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Can Saliva Testing Help Patients With IBD Receive Earlier Diagnoses?

Cutting-edge research may help pediatric patients.

Recently awarded $130,000 grant from the Crohn’s & Colitis Foundation, the American Dental Association Science & Research Institute (ADASRI) and the University of North Carolina Center for Gastrointestinal Biology and Disease are teaming up to evaluate the efficacy of saliva testing in monitoring and predicting the exacerbation of inflammatory bowel disease (IBD) in pediatric patients.1

CAUSE UNKNOWN

IBD is a blanket term for conditions such as Crohn disease and ulcerative colitis, in which the gastrointestinal (GI) tract is plagued by chronic inflammation. Over the long term, inflammation can result in damage to the GI tract. And, unlike irritable bowel syndrome (IBS), IBD can increase the odds of developing colorectal cancer.2

The precise cause of IBD is not known but it is considered an autoimmune disorder. Genetics may also play a role in IBD. The symptoms include persistent diarrhea, abdominal pain, rectal bleeding or bloody stools, weight loss, and fatigue.3 It can also cause painful mouth sores similar to canker sores.

KIDS WITH IBD

Up to 80% of children with IBD have unusual inflammation in their mouths, including sores.1 One study described oral findings from about 50% to 80% of pediatric patients with Crohn disease as including multiple superficial ulcers and plaques of pink papules on the buccal mucosa and vestibule resembling cobblestones. Such manifestations may be the first indication of Crohn disease in more than 60% of these patients. The study’s authors note that failure to recognize this sign can delay important patient care.4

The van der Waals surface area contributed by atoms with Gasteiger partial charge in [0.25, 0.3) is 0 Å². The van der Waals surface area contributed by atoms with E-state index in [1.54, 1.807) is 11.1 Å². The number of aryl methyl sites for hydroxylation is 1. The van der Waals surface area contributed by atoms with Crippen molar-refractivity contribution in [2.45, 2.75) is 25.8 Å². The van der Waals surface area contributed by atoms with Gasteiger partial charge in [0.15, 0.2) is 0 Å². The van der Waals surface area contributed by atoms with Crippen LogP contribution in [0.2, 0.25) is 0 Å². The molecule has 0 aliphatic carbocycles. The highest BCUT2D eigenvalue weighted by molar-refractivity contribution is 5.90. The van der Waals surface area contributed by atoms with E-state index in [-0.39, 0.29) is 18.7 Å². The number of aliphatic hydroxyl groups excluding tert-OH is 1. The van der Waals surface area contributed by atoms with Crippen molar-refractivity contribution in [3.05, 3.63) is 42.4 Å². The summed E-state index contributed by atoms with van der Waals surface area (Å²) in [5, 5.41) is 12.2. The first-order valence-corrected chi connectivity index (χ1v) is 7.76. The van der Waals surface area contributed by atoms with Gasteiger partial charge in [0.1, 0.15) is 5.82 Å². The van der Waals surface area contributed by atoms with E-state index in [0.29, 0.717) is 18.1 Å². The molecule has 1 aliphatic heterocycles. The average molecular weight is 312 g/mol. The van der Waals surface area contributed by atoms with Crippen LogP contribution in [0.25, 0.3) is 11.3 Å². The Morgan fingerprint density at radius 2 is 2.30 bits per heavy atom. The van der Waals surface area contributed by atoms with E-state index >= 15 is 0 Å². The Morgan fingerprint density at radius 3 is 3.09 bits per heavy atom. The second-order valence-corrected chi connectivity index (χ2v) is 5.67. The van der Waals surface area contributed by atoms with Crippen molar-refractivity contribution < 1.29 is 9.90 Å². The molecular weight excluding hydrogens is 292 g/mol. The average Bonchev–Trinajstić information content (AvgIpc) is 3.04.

The most common sites for oral lesion presentation in cases of Crohn disease include the lips, gingiva, vestibular sulci, and buccal mucosa. Though such ulcerations can clear up on their own in a couple of weeks, patients may find relief through gentle brushing with a soft-bristled toothbrush for 2 minutes twice a day, regular dental visits, avoiding certain foods and use of antimicrobial mouth rinse, pain treatment, or steroid product.4

DIAGNOSTIC AID

To date, IBD has been diagnosed via endoscopy, colonoscopy, contrast radiography, magnetic resonance imaging, computed tomography, stool samples, and blood tests. The collaborative research effort, however, hopes to add saliva testing as a diagnostic measure that can predict IBD flare-ups in pediatric patients.3

The researchers will assess immune cells in saliva samples from up to 100 pediatric patients aged seven to 17, evaluating how effectively their disease is being managed and predicting changes in symptom severity.1

Kevin Matthew Byrd, DDS, PhD, is ADASRI’s Volpe Research Scholar and senior manager of its Lab of Oral and Craniofacial Innovation. He says that the assortment of immune cells presents in saliva changes when IBD flares up. This might be key in helping doctors assess a patient’s condition.1

Says Byrd, “Our team hopes that our work will bridge the gap between GI medicine and oral health and help children get the care they need more quickly.”1

The research team, which includes GI, pediatric, and oral specialists will begin their research in September 2023 and share results in summer 2025.1

References

  1. American Dental Association. American Dental Association Science & Research Institute Receives Grant to Study IBD Symptoms Through Saliva Testing.
  2. American Cancer Society. Colorectal Cancer Risk Factors.
  3. United States Centers for Disease Control and Prevention. What is IBD?
  4. Eckel A, Lee D, Deutsch G, Maxin A, Oda D. Oral manifestations as the first presenting sign of Crohn’s disease in a pediatric patient. J Clin Exp Dent. 2017;9:e934-e938.
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